- The Spoiler makes its Hot Stamper debut with Nearly Triple Plus (A++ to A+++) grades throughout – just shy of our Shootout Winner
- Another triumph for Rudy Van Gelder – he refined a “live-in-the-studio” jazz sound that still sounds fresh to this day, even after 50+ years
- Surprisingly dynamic, with great energy, this copy brought Stanley Turrntine’s music to life right in our listening room
- 4 1/2 stars: “Turrentine is in fine form throughout the date, even finding something to say on ‘Sunny.’ ‘La Fiesta’ (no relation to the later Chick Corea tune) is the highpoint of a largely enjoyable set.”
*NOTE: On side one, a mark makes 8 light to moderate pops two-thirds of the way through track 2, When The Sun Comes Out.
These Nearly White Hot Stamper pressings have top quality sound that’s often surprisingly close to our White Hots, but they sell at substantial discounts to our Shootout Winners, making them a relative bargain in the world of Hot Stampers (“relative” being relative considering the prices we charge). We feel you get what you pay for here at Better Records, and if ever you don’t agree, please feel free to return the record for a full refund, no questions asked.
This vintage Blue Note pressing has the kind of Tubey Magical Midrange that modern records rarely even BEGIN to reproduce. Folks, that sound is gone and it sure isn’t showing signs of coming back. If you love hearing INTO a recording, actually being able to “see” the performers, and feeling as if you are sitting in the studio with Turrentine and the band, this is the record for you. It’s what vintage all analog recordings are known for — this sound.
If you exclusively play modern repressings of vintage recordings, I can say without fear of contradiction that you have never heard this kind of sound on vinyl. Old records have it — not often, and certainly not always — but maybe one out of a hundred new records do, and those are some pretty long odds.
What the best sides of The Spoiler have to offer is not hard to hear:
- The biggest, most immediate staging in the largest acoustic space
- The most Tubey Magic, without which you have almost nothing. CDs give you clean and clear. Only the best vintage vinyl pressings offer the kind of Tubey Magic that was on the tapes in 1967
- Tight, note-like, rich, full-bodied bass, with the correct amount of weight down low
- Natural tonality in the midrange — with all the instruments having the correct timbre
- Transparency and resolution, critical to hearing into the three-dimensional space of the studio
No doubt there’s more but we hope that should do for now. Playing the record is the only way to hear all of the qualities we discuss above, and playing the best pressings against a pile of other copies under rigorously controlled conditions is the only way to find a pressing that sounds as good as this one does.
Copies with rich lower mids and nice extension up top did the best in our shootout, assuming they weren’t veiled or smeary of course. So many things can go wrong on a record! We know, we’ve heard them all.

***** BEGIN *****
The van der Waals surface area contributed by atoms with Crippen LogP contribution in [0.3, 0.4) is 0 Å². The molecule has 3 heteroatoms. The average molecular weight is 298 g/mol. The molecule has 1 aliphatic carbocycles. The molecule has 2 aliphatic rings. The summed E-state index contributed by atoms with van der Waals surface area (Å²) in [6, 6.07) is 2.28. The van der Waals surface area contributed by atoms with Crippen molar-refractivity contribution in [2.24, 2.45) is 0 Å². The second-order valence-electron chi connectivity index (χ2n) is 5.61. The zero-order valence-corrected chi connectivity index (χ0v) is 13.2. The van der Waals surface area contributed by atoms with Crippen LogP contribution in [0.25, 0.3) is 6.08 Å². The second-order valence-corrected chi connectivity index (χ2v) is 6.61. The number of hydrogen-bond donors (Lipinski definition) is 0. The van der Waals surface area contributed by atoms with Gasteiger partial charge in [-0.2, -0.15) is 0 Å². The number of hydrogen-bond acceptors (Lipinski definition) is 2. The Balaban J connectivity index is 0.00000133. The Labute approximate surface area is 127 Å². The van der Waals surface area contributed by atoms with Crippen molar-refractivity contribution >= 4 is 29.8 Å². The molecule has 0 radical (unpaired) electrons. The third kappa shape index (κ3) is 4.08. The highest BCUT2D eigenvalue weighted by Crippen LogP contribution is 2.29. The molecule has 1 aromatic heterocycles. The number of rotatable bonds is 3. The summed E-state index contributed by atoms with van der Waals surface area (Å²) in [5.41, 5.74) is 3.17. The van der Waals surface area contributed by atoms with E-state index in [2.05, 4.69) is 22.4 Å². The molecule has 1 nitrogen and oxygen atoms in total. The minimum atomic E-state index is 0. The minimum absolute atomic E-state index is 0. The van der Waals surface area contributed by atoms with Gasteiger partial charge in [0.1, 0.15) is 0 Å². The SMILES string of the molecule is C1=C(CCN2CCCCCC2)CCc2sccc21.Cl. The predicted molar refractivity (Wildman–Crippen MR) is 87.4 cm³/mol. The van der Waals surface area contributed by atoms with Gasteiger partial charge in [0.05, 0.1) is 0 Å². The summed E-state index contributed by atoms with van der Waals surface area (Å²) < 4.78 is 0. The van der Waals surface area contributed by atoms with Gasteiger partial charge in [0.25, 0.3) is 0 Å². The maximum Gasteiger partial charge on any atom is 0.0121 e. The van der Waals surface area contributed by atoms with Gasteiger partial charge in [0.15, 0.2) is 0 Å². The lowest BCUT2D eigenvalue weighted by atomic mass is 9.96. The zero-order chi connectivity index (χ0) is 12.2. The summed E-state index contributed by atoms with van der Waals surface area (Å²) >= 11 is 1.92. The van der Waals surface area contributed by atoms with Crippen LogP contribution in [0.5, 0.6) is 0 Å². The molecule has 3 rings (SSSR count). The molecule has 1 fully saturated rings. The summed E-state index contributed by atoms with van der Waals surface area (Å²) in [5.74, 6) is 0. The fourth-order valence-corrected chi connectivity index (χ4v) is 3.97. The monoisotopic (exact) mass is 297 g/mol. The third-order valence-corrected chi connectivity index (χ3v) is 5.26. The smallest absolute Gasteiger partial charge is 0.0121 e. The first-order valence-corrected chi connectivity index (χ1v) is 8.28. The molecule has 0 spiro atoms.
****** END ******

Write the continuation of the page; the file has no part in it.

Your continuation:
Top end extension is critical to the sound of the best copies. Lots of old records (and new ones) have no real top end; consequently, the studio or stage will be missing much of its natural air and space, and instruments will lack their full complement of harmonic information.
Tube smear is common to most vintage pressings and this is no exception. The copies that tend to do the best in a shootout will have the least (or none), yet are full-bodied, tubey and rich.
What We’re Listening For on The Spoiler
- Energy for starters. What could be more important than the life of the music?
- The Big Sound comes next — wall to wall, lots of depth, huge space, three-dimensionality, all that sort of thing.
- Then transient information — fast, clear, sharp attacks, not the smear and thickness common to most LPs.
- Tight, note-like bass with clear fingering — which ties in with good transient information, as well as the issue of frequency extension further down.
- Next: transparency — the quality that allows you to hear deep into the soundfield, showing you the space and air around all the players.
- Then: presence and immediacy. The musicians aren’t “back there” somewhere, lost in the mix. They’re front and center where any recording engineer worth his salt — Rudy Van Gelder in this case — would put them.
- Extend the top and bottom and voila, you have The Real Thing — an honest to goodness Hot Stamper.
Stanley Turrentine – tenor saxophone
Blue Mitchell – trumpet
Julian Priester – trombone
James Spaulding – alto saxophone, flute
Pepper Adams – baritone saxophone
McCoy Tyner – piano
Bob Cranshaw – bass, electric bass
Mickey Roker – drums
Joseph Rivera – percussion
When The Sun Comes Out
Theme From “The Oscar” (Maybe September)
You’re Gonna Hear From Me
AMG 4 1/2 Star Review
… Although he is accompanied by an all-star group that includes trumpeter Blue Mitchell, altoist James Spaulding, baritonist Pepper Adams and pianist McCoy Tyner, Turrentine’s sidemen could almost have been anonymous studio players for the tenor is the dominant voice throughout. It is surprising that Pearson did not make more extensive use of the other musicians’ unique talents, particularly Tyner. However, despite some potentially indifferent material, Turrentine is in fine form throughout the date, even finding something to say on “Sunny.” “La Fiesta” (no relation to the later Chick Corea tune) is the highpoint of a largely enjoyable set.